This chicken-or-the-egg question has puzzled researchers for years. Patients with low back pain typically have more pain with physical activity. Studies suggest that they also score lower on measures of mental health. Which comes first in determining their physical performance? Do depression and anxiety cause pain in physical activity? Or does pain in physical activity create depression and anxiety?
Researchers recently looked at the performance of low back pain patients on a treadmill. How long could patients walk? And what made them stop? Half of the patients stopped walking because of pain. Though patients with poor mental health were more likely than others to stop walking because of pain, mental health actually didn't influence the number of minutes patients walked. Pain was more important to patients' physical performance. This suggests that poor mental health may be a result of having pain in physical activity, rather than a cause.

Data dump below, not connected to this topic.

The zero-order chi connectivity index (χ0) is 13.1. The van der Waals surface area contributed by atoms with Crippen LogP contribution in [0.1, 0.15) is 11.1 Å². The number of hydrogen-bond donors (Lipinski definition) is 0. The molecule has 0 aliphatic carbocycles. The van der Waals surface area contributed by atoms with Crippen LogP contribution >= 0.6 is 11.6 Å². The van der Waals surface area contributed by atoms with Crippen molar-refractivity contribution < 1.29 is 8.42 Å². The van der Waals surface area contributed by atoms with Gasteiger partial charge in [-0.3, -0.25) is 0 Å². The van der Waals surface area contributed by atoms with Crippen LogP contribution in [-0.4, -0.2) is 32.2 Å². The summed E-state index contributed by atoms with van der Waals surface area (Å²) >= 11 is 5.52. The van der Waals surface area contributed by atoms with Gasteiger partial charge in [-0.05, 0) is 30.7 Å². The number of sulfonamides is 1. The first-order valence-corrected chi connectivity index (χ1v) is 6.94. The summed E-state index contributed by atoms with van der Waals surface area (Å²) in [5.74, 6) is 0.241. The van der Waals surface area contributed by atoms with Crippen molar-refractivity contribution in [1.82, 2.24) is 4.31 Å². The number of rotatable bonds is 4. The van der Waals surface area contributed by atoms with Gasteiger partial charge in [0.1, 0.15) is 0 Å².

Certainly, this kind of question is best answered on a case-by-case basis. For many patients with low back pain, both physical and emotional issues must be addressed to get the best results from treatment.